Sunday, May 13, 2007

Are You Called To Start A Church?

Ok, here's my theory. Well, maybe it is not a theory so much as something I've observed several times and extrapolate to broader application (Yeah, that's a theory, right?). Here goes:

If you sit down and talk to people in their mid 20's who grew up going to church, you will find that for many, they at some point stopped going to chruch. Mosst of these will tell you that one of the main reasons they stopped was that they just didn't seem to fit, or that their seemed a lack of something real going on there and so they stopped, no anouncement, no declaration, they just stopped going. And if you ask them, the problem wasn't God, it wasn't Jesus. The probem was church -- even if they couldn't really explain what exactly it was. And, they felt a little guilty about it. Some of the these people are back at church, some arn't.

But, for ever one of these church disatisfied but not God disatisfied people, there are 15 or so others in thier sphere of influance, people who they grew up in church with, who had a similar experience, but were not so thoughtful about where the problem lay, instead they chucked it all -- God, Jesus, church. The put them all in the no or I don't know catagory. And they are not back in church.

That's my theory, this 1-15 ratio. People who are disatisfied with church but not God and people who are less thoughtful who have chucked the whole thing.

The theory gives rise to a call: While none of these 15 would go with you to church, they'd all come to your house -- if your one of the 1's (even on a regular basis) to share a meal, share concerns, share prayer requests, and even share questions about the Word, written and incarnate.


So We Tried To Stop Them

This morning I was reading in Luke 9 the sad, sadly funny and completely contemporary exchange where John comes up to Jesus to excitedly tell him the great thing he had done for the cause: "I saw people doing kingdom work, but they weren't part of our team, so I stopped them." The bible merely says that Jesus told John not to stop them, because if they are not against us they are for us -- you've all heard the quote. But I wonder what his expression was, or what else was going through his head. I think that maybe he looked at John like I look at my dog when he gets all tangled up in his leash. He does it time and time again, and it is so stupid, but I love him and untangle him.

This week I heard about a controversy at a church we are close to. They are having a conference with the subtitle "Are Science and Faith Compatible?" I did not know that that question was still up in the air, but that is another post. The point of this is the controversy -- hostility and threats from the church, threats to resign membership and more. The young pastor who was put in charge of the conference at the last minute and has received dozens of hostile e-mails, said, "This was supposed to be an event to bring non-Christians to and now I'm afraid our members are going to picket."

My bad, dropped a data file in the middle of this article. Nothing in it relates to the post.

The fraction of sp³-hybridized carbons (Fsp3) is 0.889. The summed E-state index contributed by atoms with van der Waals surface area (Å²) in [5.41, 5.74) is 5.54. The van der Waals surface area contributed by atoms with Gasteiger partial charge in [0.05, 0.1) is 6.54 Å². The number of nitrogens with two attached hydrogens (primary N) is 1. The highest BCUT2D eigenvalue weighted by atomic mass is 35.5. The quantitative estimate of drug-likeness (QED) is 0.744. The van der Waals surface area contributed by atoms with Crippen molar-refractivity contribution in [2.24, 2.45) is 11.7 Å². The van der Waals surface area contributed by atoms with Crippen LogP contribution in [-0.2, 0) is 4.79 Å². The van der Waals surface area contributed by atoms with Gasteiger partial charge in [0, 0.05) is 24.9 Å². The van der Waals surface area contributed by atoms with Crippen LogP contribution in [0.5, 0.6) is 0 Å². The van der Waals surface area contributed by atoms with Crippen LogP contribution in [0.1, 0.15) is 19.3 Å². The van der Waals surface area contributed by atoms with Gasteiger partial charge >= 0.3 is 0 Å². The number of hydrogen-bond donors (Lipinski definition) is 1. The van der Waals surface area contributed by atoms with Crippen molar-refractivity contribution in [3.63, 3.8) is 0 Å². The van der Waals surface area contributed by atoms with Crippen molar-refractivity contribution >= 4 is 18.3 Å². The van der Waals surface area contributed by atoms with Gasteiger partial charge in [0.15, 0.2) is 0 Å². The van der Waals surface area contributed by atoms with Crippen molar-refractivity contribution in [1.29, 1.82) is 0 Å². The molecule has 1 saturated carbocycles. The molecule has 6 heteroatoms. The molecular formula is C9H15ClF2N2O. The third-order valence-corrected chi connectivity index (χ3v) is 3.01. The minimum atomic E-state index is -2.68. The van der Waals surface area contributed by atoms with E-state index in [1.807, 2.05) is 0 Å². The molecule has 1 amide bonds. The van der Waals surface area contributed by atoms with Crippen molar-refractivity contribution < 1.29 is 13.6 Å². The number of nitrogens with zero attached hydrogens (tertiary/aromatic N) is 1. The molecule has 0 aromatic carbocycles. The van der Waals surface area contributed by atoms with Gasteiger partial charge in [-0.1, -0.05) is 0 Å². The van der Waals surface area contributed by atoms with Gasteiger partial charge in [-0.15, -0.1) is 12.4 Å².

So, you ask, what is this huge controversy? One of the speakers believes in an old earth (and our church's official position -- if we even have one -- is a new earth, literal 24 hour day creation and all). And so, we are allowing someone to speak on a Wednesday night who does not believe exactly as the church does (even though he is not speaking on anything related to old/new earth!) And so he must be stopped, the conference must be stopped.

One exchange took place at the end of one of the largest (hundreds of folks) Sunday school classes. One of the lay leaders loudly telling others that he had resigned his membership because "(the senior pastor) lied to me, he said we would never have anybody in the pulpit who did not believe that the bible is the infallible word of God." This over a guy who believes that God might have created the earth in days that were longer than 24 hours. Now, that issue for me, I don't really care. God created it and that is a wonderful thing. But the hostility that has in this case risen to the surface -- we will stop the work of the kingdom if it is not done by people who are with us -- it's really sad.

This story is merely the dirty laundry of one unnamed church (it could be many church's), but it is a symptom of the inward, inbred, nature of so many communities of faith. Jesus started his ministry proclaiming that the Kingdom of God was among the people of his day and that he must go and proclaim that good news. Well, the Kingdom of God is still among us, and now we are charged to proclaim that good news. When we stop those who are doing Kingdom work, or we fight against those doing Kingdom work, or gossip about or look down our noses at those doing Kingdom work, because they are not part of our particular tribe, stripe or group we are quite frankly working against God's kingdom, rather than for it.

I guess that's all I have to say about it. Let's all look for opportunities to partner with someone who is doing Kingdom work -- maybe they don't even know they are doing kingdom work.

What a head scratcher it will be for them when you tell them.

Saturday, May 05, 2007

Where Has Civility Gone?

So, I try not to post on dialysis days -- the mind just doesn't work well and the energy level too low and the quality suffers. But, this short post could not wait -- WARNING: THIS POST CONTAINS DISTURBING CONTENT.

After dialysis today, my family made a stop at the always pleasant Costco. While there . . . to put it delicately . . nature called. I opened the door and . . . ok, I'll just say it, some animal of a human being had peed all over the seat. Apparently he could not use a urinal and upon his choice to use a stall could not be bothered to lift up the seat -- even with his foot. "What an animal," I said out loud.

Dumbfounded, I told my tale of broken humanity to Kelly upon my exit. Her response? "I don't want to hear about this, put it on your blog."

Done and done.